With the sequencing of 12 complete euchromatic genomes, the genus is a leading model for comparative genomics. In this review, we discuss the novel insights into evolutionary processes afforded by the newly available genomic sequences when placed in the context of the phylogeny. We focus on three levels: insights into whole-genome content, such as changes in genome size and content across the phylogeny; insights into large-scale patterns of divergence and conservation, such as selective constraints on genes and chromosome-level evolution of sex chromosomes; and insights into finer-scale processes in individual lineages and genes, such as lineage-specific evolution in response to ecological context. As the field of comparative genomics is still young, we also discuss current challenges, such as the development of more sophisticated evolutionary models to capture nonequilibrium processes and the improvement of assembly and alignment algorithms to better capture uncertainty in the data.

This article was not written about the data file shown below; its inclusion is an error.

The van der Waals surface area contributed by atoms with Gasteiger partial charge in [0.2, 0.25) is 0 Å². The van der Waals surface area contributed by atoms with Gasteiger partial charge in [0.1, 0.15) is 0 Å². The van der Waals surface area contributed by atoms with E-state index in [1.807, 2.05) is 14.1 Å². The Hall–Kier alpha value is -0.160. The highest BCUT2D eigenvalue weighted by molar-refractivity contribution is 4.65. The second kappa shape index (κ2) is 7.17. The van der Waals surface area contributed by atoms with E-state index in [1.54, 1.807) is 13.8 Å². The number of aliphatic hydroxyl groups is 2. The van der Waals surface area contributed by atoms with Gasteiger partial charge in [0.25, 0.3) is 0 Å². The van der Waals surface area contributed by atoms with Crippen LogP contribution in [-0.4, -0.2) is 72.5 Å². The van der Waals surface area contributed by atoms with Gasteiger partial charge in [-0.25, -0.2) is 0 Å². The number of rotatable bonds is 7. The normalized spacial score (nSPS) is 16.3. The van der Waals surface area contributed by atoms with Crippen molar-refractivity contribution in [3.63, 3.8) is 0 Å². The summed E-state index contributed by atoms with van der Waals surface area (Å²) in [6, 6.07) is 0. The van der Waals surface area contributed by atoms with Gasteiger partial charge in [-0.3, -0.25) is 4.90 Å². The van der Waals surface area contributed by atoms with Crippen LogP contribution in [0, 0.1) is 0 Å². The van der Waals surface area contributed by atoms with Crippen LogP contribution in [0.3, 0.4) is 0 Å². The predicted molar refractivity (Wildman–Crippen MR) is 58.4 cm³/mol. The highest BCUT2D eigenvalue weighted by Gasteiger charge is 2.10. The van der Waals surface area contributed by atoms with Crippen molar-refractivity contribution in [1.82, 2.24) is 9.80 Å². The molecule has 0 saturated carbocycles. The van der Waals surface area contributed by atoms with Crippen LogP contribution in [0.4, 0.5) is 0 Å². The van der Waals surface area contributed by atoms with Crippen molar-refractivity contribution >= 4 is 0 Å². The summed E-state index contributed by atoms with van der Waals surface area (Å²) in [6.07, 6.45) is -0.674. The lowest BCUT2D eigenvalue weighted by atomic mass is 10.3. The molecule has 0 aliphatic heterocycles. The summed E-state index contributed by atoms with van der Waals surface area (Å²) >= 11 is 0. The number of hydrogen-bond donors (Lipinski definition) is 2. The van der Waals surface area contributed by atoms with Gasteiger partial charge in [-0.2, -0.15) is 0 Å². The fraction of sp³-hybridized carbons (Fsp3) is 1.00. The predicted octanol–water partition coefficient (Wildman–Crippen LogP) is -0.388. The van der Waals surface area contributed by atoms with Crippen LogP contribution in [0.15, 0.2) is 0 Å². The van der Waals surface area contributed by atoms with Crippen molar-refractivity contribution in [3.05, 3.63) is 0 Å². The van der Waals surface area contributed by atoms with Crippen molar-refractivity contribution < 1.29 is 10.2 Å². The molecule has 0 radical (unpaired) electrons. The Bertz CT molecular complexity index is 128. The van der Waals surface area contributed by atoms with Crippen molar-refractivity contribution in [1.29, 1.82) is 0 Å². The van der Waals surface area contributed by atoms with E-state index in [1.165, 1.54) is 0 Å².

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  • Article Type: Review Article
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